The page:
Does Sunscreen Prevent Wrinkles?

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Sunscreen – you’ve surely been told at some point or another that it’s important for skin cancer prevention. But, you may not be aware of the wealth of anti-aging benefits that sunscreen has to offer. Specifically, sunscreen can help you ward off wrinkles for smooth, supple skin into older age.

This article will cover everything you need to know about sunscreen use for wrinkle prevention, including the best types and applications of SPF.

Does Sunscreen Really Prevent Aging?

Can Sunscreen Prevent Wrinkles?

Sunscreen prevents wrinkles by blocking out the sun’s rays. The sun emits UVA rays, UVB rays, and UVC rays. UVA rays, in particular, can speed up the skin aging process. They do so by increasing the skin’s production of metalloproteinases, which are enzymes that damage the skin’s collagen and elastin.

applying sunscreen

Collagen and elastin are proteins that help keep the skin firm, strong, and elastic. Damage to these proteins from UV radiation can lead to wrinkles, discoloration, and sagging skin, among other signs of aging.

Additionally, UV radiation causes compounds, such as cytokines, to release into the epidermis. These compounds move to the deeper layers of the skin and trigger blood vessel dilation. As these blood vessels expand, the skin takes on a pink or red hue in people with light skin tones.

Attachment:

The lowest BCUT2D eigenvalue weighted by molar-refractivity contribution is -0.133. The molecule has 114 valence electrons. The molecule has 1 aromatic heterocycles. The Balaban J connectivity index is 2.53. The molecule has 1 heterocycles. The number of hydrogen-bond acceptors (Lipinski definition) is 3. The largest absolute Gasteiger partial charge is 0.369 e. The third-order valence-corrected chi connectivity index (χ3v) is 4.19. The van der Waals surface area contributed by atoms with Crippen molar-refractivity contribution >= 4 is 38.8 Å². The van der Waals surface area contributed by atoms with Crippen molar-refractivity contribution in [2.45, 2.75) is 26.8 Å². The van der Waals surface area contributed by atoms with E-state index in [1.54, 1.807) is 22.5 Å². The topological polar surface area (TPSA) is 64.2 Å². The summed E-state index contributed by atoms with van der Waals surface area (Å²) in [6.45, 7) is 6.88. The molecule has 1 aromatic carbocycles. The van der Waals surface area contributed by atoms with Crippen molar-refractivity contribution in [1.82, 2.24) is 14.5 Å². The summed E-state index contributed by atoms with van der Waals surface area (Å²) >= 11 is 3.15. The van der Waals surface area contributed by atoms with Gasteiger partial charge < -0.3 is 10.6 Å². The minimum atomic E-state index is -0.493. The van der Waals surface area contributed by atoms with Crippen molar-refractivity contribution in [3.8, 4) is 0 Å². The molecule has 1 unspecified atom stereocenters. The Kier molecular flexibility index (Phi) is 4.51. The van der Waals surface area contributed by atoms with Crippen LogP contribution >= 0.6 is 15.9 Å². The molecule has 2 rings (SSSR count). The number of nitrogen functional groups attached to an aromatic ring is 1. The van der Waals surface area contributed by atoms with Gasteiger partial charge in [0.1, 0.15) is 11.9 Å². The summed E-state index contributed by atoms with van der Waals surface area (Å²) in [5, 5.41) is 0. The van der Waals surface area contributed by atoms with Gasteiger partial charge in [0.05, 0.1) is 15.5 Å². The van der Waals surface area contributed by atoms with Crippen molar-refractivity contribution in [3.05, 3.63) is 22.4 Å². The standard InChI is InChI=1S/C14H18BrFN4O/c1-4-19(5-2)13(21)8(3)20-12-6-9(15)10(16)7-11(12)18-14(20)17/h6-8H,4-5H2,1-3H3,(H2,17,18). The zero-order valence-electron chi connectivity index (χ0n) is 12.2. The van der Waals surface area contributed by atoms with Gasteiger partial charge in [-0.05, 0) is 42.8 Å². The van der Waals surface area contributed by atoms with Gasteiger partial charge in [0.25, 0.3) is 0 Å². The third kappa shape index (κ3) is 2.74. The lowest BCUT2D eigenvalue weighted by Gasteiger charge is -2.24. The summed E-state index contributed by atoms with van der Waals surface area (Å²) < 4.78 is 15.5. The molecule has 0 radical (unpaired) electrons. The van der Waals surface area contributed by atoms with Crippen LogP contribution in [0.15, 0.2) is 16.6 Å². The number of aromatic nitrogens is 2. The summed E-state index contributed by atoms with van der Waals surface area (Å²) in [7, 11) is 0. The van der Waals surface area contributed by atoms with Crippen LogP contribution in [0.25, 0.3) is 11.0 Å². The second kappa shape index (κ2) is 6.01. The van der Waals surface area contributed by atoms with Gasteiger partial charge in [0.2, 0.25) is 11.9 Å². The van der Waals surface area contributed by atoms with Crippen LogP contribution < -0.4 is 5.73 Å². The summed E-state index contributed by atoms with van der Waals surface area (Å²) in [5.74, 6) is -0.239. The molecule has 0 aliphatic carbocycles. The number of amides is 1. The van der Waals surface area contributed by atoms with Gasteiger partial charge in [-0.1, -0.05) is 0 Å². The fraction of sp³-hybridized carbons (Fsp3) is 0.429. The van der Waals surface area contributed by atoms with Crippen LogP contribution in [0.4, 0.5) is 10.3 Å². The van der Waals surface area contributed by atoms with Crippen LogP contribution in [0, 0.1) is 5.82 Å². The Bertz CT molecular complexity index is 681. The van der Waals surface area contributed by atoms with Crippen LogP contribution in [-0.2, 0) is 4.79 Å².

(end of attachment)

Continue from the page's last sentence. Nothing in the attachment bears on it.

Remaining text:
When darker skin tones are exposed to the sun, melanin within the skin prevents damage. However, contrary to popular belief, people with darker skin can still get a sunburn, it’s just not as visible. [1]

Aging With and Without Sunscreen

Sunscreen vs No Sunscreen

The difference between wearing sunscreen and no sunscreen is simple. Without sunscreen, the sun’s harsh UV rays will be able to penetrate your skin. This can lead to sunburn while increasing your risk of skin cancer and photoaging.

lady at the shore

With sunscreen, your skin is shielded from the sun’s rays. Just make sure to apply it generously and reapply every two hours if you’re spending time outside.

Wearing Sunscreen Everyday Results: Before and After

A study published in the Annals of Internal Medicine revealed that people who wear broad-spectrum sunscreen every day experience 24% less skin aging than people who don’t wear sunscreen consistently. [2]

Additionally, the brand Supergoop tested out their sunscreen products by having two women who use vitamin C and retinol, respectively, start applying sunscreen every day. The results? Within two months, the women noticed more even skin tone and improved hydration. [3]

Does Sunscreen Prevent Skin Cancer (Including Melanoma)?

According to the American Academy of Dermatology, approximately 9,500 people in the United States are diagnosed with skin cancer each day. [4] To reduce your risk of this prevalent condition, it’s crucial to apply sunscreen daily.

fit woman in summer

Approximately 90% of non-melanoma skin cancers and 65% of melanomas are associated with UV radiation from the sun. [5] With these statistics in mind, sunscreen is a key component of skin cancer prevention.